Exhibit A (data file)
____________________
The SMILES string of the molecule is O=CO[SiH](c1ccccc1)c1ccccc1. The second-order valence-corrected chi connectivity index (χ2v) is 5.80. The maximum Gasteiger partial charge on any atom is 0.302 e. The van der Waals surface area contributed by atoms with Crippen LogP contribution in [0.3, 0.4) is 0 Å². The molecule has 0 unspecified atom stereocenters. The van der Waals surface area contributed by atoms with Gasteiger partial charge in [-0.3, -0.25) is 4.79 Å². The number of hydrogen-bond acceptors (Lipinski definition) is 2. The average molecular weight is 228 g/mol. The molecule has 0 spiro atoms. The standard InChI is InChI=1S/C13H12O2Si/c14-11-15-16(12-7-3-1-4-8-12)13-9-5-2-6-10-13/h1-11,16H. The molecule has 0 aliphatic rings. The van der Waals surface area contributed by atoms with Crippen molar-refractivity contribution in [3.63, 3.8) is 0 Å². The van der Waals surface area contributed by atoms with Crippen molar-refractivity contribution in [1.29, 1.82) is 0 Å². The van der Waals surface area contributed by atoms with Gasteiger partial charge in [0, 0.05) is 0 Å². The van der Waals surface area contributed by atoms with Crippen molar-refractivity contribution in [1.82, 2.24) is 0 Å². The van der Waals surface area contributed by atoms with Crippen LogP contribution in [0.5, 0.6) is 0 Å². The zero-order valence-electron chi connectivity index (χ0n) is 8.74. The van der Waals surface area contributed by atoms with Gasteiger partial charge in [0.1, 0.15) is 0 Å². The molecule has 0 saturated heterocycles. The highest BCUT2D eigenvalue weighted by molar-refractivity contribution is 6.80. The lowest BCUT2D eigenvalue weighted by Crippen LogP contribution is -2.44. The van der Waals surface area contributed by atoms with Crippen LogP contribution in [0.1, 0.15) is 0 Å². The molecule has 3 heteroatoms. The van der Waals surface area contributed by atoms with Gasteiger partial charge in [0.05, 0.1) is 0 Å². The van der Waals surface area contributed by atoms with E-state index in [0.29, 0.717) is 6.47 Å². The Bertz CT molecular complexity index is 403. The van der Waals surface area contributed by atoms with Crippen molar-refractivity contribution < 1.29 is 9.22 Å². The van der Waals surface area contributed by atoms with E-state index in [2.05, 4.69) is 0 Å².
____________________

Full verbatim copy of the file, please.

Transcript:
The SMILES string of the molecule is O=CO[SiH](c1ccccc1)c1ccccc1. The second-order valence-corrected chi connectivity index (χ2v) is 5.80. The maximum Gasteiger partial charge on any atom is 0.302 e. The van der Waals surface area contributed by atoms with Crippen LogP contribution in [0.3, 0.4) is 0 Å². The molecule has 0 unspecified atom stereocenters. The van der Waals surface area contributed by atoms with Gasteiger partial charge in [-0.3, -0.25) is 4.79 Å². The number of hydrogen-bond acceptors (Lipinski definition) is 2. The average molecular weight is 228 g/mol. The molecule has 0 spiro atoms. The standard InChI is InChI=1S/C13H12O2Si/c14-11-15-16(12-7-3-1-4-8-12)13-9-5-2-6-10-13/h1-11,16H. The molecule has 0 aliphatic rings. The van der Waals surface area contributed by atoms with Crippen molar-refractivity contribution in [3.63, 3.8) is 0 Å². The van der Waals surface area contributed by atoms with Crippen molar-refractivity contribution in [1.29, 1.82) is 0 Å². The van der Waals surface area contributed by atoms with Gasteiger partial charge in [0, 0.05) is 0 Å². The van der Waals surface area contributed by atoms with Crippen molar-refractivity contribution in [1.82, 2.24) is 0 Å². The van der Waals surface area contributed by atoms with Crippen LogP contribution in [0.5, 0.6) is 0 Å². The zero-order valence-electron chi connectivity index (χ0n) is 8.74. The van der Waals surface area contributed by atoms with Gasteiger partial charge in [0.1, 0.15) is 0 Å². The molecule has 0 saturated heterocycles. The highest BCUT2D eigenvalue weighted by molar-refractivity contribution is 6.80. The lowest BCUT2D eigenvalue weighted by Crippen LogP contribution is -2.44. The van der Waals surface area contributed by atoms with Crippen LogP contribution in [0.1, 0.15) is 0 Å². The molecule has 3 heteroatoms. The van der Waals surface area contributed by atoms with Gasteiger partial charge in [0.05, 0.1) is 0 Å². The van der Waals surface area contributed by atoms with E-state index in [0.29, 0.717) is 6.47 Å². The Bertz CT molecular complexity index is 403. The van der Waals surface area contributed by atoms with Crippen molar-refractivity contribution < 1.29 is 9.22 Å². The van der Waals surface area contributed by atoms with E-state index in [2.05, 4.69) is 0 Å².